Sanford Wurmfield: E-Cyclorama
Rainbow in the round
This article is from 2008.
New York based artist Wurmfield’s new creation is a sight to behold. He channels the colour theories of the great Scottish physicist James Clerk Maxwell by way of Goethe, the Scottish Enlightenment (there is a reason this work is being premiered in the Scottish capital) and artist Robert Barker’s 1788 circular panoramas of Edinburgh from the top of Calton Hill to startling effect.
Oval in shape and painted on the inside of a large cylinder, E-Cyclorama is an attempt to recreate the rainbow colour spectrum on over 700sq ft of canvas. This artist’s bag is finding the colour keys to palette conundrums and the emotions that colours engender. When you enter this remarkable space through a steep blacked out staircase, the rainbow panorama is a jolt to the senses. A stride in the round (clockwise seems to work best) takes you on the colour chart continuum. These things are of course subjective, but genuine emotions and physical disorientation is part of the experience, particularly when passing the vibrant yellow panels and their bleed offs.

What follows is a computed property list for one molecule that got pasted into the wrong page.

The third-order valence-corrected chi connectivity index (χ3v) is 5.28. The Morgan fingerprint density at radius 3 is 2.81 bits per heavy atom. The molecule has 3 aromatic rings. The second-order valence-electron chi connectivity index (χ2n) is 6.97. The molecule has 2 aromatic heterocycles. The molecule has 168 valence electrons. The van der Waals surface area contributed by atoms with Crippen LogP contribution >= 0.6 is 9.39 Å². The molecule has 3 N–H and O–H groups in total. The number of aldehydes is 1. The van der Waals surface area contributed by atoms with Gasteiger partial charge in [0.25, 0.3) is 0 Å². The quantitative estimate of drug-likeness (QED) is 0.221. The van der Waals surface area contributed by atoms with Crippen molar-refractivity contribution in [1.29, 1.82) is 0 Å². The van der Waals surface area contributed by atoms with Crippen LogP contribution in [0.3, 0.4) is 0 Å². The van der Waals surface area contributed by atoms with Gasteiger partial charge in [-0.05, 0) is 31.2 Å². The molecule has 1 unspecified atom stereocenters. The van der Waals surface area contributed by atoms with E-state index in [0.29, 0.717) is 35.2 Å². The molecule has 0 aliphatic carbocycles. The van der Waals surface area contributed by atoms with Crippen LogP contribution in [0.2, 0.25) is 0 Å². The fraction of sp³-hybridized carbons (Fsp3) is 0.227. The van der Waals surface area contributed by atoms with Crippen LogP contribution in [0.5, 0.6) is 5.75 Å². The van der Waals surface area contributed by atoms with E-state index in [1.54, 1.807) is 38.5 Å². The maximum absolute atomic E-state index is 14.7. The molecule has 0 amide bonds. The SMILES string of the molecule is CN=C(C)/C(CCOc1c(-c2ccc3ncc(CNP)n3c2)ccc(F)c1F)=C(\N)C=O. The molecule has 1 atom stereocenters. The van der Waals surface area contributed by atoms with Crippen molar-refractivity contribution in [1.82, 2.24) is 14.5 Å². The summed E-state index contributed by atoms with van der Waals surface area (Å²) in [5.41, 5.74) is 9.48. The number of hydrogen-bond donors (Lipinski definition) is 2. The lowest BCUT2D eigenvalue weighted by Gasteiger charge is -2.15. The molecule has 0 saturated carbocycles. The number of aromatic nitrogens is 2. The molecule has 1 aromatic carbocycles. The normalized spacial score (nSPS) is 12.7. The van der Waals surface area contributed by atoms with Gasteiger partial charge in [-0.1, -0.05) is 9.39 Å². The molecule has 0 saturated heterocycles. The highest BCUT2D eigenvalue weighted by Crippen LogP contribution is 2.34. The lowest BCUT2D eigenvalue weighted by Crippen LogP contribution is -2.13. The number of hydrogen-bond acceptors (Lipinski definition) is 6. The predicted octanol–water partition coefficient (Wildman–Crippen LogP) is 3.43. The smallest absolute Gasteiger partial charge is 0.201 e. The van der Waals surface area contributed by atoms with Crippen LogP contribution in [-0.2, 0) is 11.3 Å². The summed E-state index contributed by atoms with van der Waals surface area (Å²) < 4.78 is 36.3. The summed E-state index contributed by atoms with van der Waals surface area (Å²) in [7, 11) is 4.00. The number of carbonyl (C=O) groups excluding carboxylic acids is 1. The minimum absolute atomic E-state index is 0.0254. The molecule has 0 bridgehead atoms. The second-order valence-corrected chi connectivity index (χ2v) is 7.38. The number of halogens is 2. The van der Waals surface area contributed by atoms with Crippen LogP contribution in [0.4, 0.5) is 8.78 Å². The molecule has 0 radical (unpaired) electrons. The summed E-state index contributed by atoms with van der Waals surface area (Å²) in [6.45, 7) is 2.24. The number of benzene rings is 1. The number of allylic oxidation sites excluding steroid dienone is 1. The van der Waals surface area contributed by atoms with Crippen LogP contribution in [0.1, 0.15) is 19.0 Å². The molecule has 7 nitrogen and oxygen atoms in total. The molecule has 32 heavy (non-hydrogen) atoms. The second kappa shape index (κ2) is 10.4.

Supported by the five more straightforward Cyclorama 2000 canvases in which Wurmfeld first experimented with this format, this is giddy and fun stuff. It’s not particularly new: Bridget Riley (among others) developed these types of formal progressions, colour relationships and repetitive structures way back in the 1960s. Wurmfeld has just re-imaged this work in the round for the Photoshop colour template crowd. Still full marks to Wurmfeld for making the Barker connection and giving this intriguing, undeniably gimmicky exhibition a real Scottish relevance.
ECA, 221 6089, until Fri 5 Sep, 10am-6pm, free.